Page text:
Obtention financement ANR 2021 : « S-nitrosylation of cardiac myofilaments: Consequence on (mal)-adaptive response to mechanical stress »

Obtention financement ANR 2021 : « S-nitrosylation of cardiac myofilaments: Consequence on (mal)-adaptive response to mechanical stress »

Félicitations à Cyril Reboul (Coordinateur principal du projet) et Florence Coste pour l’obtention du financement de leur projet soumis à l’ANR 2021. Ce projet fera l’objet d’une collaboration entre le LaPEC, le laboratoire PhyMedExp INSERM 1036 et le laboratoire UMR 0496 CEA-INRAE, DMTS-Li2D.


Pressure overload stretches the myocardium leading to functional and eventually structural adaptations if the mechanical stress persists. Repetitive ventricular stretch can result in physiological remodeling of the heart as is observed in response to exercise training. However, when this stress is chronic, it leads to unfavorable cardiac remodeling that is associated with dysfunction. To date, the main effective treatment to limit myocardial remodeling is by reducing the pressure overload. Hence, there is a dire need for better understanding of the signaling pathways that underlie the cardiac load-dependent (mal)adaptations to provide pathways for the development of novel therapeutics.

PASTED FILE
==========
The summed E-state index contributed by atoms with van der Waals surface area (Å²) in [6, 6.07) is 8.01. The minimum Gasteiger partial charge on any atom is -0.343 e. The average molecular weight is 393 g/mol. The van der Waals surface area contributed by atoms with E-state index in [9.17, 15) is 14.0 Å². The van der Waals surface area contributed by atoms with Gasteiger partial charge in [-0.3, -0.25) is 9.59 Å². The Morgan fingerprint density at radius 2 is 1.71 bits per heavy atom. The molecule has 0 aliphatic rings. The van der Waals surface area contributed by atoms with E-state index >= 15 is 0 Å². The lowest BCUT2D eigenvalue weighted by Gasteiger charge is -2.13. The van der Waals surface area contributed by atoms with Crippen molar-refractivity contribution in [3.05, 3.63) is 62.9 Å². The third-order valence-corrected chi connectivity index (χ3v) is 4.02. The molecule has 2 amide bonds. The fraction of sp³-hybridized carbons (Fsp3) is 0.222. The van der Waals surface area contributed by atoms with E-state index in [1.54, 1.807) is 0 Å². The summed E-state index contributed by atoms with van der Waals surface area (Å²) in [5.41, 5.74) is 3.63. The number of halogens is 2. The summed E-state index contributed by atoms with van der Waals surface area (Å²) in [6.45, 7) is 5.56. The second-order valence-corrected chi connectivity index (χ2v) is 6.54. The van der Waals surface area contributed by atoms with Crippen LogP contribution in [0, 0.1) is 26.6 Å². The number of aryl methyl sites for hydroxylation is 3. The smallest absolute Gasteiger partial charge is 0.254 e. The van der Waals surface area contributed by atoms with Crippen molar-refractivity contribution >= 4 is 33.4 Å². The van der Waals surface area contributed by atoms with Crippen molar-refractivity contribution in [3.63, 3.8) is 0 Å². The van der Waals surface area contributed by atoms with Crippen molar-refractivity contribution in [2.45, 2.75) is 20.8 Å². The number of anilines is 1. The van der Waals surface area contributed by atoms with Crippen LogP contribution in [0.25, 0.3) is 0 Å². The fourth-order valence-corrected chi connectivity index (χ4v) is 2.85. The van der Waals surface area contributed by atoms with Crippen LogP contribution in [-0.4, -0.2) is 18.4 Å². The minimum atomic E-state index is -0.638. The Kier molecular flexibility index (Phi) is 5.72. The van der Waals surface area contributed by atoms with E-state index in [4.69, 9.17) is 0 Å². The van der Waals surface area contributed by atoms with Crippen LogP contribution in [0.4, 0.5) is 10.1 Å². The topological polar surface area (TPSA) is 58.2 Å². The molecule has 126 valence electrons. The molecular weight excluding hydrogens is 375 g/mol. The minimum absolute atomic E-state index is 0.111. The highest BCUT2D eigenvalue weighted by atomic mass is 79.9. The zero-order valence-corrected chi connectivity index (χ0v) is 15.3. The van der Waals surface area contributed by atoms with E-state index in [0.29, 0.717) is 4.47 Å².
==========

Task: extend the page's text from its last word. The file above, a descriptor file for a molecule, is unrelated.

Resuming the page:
In response to stretch, the myocardium produces increased amounts of nitric oxide (NO). Until recently, NO signaling was considered to mainly involve activation of the cyclic guanosine monophosphate (cGMP) dependent protein kinase (cGMP-PKG) pathways. However, NO can also directly attach covalently to cysteine thiol residues, a process called S-nitrosylation (SNO). This second mechanism has been less investigated and is the focus of the present project. SNO is a major reversible post-translational modification involved in the regulation of protein activity; it is also proposed to protect proteins from irreversible oxidation of thiol moieties. This process has been well described in mitochondria where it is associated with reduced ROS production. Cardiac myofilaments are also redox sensitive and, thus, potentially impacted by NO signaling. Whether SNO is involved in the regulation of cardiac contractile machinery remains to be deciphered.

The NitrosoCard proposal aims to test the hypothesis that in response to stretch, eNOS translocates to the myofilaments to activate a SNO signaling pathway that regulates contractile properties. This pathway is lost under chronic stretch, resulting in a maladaptive response of the heart and the subsequent development of cardiac pathology.

Accordingly, our overall objectives are to elucidate the modulatory role of myofilament SNO induced by stretch, and to contrast the adaptive versus maladaptive cardiac adaptations. Our hypothesis will be tested through three original work packages ranging from the whole animal to the molecular scale.